Warning to dog walkers after venomous sea creatures wash up on Lancashire beaches
Becky Clarke, from Preesall, discovered the Portuguese man o' war whilst walking her two dogs on the beach, halfway between her hometown and Pilling, on Monday (November 8).
Resembling a jellyfish, these alien-like man o' war are usually found in tropical and subtropical waters and spend most of their time at the bottom of the ocean.
But strong winds can drive them onto beaches where their venomous tentacles pose a risk to both humans and dogs and can still sting days after being washed ashore.
Becky, who works at Northern Kilns/Pilling Pottery, said: "It's unusual to come across these on Preesall Beach. They must've been blown in by the bad weather.
"I've never found any before and I'm on the beach a lot as I walk my dogs most days there.
"I pick up rubbish when I'm walking them, so I bagged them up and put them in the bin so no dogs or people get stung.
"I only found the two, not far from each other, they were halfway between Preesall and Pilling.
"They look incredible with their vivid colours, but their sting is meant be very nasty for humans and dogs, so I bagged them up and binned them."
The Portuguese man o' war have also recently been found on Ainsdale Beach in Southport.
Georgia de Jong Cleyndert, a marine conservation officer for the Wildlife Trusts said we can expect more of the creatures to wash up on Lancashire' s shores.
She said: "We have received reports of Portuguese Man O’ War washing up near Preesall, Lancashire over the weekend. It seems these open ocean drifters are slowly being blown up the Irish Sea.
"These jellyfish-like animals normally live in the open seas but the strong and persistent winds and autumnal storms that we have been experiencing are causing them to be washed ashore.
"Sightings of Portuguese Man-o-War ( Physalia physalis ) occur every few years in the UK but are rarer this far north in the Irish Sea, although sightings are increasing.
"These beautiful creatures are not ‘true jellyfish’ but very close relatives of jellyfish, corals and anemones. They are siphonophores – a group of highly specialised clones called ‘zooids’ that all work together as one animal. Each of their zooids takes on a different form and function. Some are specialised for feeding, some for catching prey and even one for floating.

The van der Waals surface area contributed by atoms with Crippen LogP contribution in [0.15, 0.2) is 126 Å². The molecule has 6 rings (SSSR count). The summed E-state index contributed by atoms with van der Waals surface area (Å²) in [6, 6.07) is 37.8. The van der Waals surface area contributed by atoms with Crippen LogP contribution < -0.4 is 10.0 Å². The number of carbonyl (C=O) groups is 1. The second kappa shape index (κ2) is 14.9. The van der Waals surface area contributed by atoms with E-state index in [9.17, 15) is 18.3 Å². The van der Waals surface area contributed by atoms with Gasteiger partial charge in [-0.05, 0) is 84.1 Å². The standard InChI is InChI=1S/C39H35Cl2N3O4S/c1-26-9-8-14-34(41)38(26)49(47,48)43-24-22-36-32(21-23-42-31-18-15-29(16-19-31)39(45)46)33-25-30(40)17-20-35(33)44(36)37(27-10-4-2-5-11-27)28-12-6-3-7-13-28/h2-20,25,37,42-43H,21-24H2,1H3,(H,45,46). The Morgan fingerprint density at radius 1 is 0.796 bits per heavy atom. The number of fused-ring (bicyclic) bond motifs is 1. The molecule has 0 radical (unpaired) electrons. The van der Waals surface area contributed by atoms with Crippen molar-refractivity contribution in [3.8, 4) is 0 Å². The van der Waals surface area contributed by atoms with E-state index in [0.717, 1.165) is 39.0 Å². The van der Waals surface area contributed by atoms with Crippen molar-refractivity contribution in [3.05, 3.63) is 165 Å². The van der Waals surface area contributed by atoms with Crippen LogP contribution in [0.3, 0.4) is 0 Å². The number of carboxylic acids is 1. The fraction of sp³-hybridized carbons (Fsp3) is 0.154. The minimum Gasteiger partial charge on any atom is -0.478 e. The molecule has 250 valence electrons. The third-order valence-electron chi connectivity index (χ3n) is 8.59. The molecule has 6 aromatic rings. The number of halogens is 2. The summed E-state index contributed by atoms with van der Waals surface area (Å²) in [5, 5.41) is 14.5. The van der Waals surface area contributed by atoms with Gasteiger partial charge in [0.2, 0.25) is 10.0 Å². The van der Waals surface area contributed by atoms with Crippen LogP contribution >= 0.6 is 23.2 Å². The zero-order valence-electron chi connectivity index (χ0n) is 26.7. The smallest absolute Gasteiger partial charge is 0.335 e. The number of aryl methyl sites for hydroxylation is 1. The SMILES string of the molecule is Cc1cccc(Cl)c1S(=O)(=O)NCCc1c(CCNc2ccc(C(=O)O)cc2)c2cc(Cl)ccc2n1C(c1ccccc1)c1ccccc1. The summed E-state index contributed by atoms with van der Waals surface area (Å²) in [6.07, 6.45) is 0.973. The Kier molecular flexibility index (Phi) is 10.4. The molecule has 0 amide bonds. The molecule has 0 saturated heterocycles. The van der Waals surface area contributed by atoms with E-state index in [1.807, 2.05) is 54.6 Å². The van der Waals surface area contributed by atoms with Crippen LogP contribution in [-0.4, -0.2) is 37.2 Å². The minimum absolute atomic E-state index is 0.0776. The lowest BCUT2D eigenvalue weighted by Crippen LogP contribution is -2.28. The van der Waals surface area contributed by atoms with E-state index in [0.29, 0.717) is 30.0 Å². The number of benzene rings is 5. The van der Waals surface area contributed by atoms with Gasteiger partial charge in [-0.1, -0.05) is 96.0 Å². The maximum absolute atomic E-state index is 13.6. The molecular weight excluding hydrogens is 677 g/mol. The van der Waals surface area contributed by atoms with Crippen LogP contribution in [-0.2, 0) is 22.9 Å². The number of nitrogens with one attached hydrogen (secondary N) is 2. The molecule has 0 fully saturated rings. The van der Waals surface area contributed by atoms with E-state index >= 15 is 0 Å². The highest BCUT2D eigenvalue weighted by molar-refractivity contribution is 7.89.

"They are held afloat by a bright blue-purple gas filled bladder, which has a crest like structure at the top and acts like a sail.
"They can't swim and are at the mercy of the winds - which is why they often end up washed ashore after big storms.
"They have blue tentacles that hang below the surface, stretching over 10m in length, which have thousands of stinging cells that deliver venom to paralyse and kill their prey (small fish and crustaceans).
"Though it is rarely fatal for humans, their sting can pack a painful punch. They can still sting even when dead so keep children and dogs away.
"With a changing climate and the prospect of more stormy weather, it is also likely that there will be an increase in the frequency of occurrence of strandings of these beautiful open ocean drifters."
How dangerous are Portuguese man o' war?
Stings usually cause severe pain to humans, leaving whip-like, red welts on the skin that normally last two or three days after the initial sting, though the pain usually subsides after about 1 to 3 hours.
But the venom can travel to the lymph nodes and can cause symptoms that mimic an allergic reaction, including swelling of the larynx, airway blockage, cardiac distress, and an inability to breathe.
Other symptoms can include fever and shock, and in some extreme cases, even death, although this is extremely rare.
The stinging, venom-filled nematocysts in the tentacles can also paralyze small fish and other prey.
Even detached tentacles and dead man o' war (including those that wash up on shore) can sting just as painfully as the living ones in the water, and can remain so for hours or even days after death.
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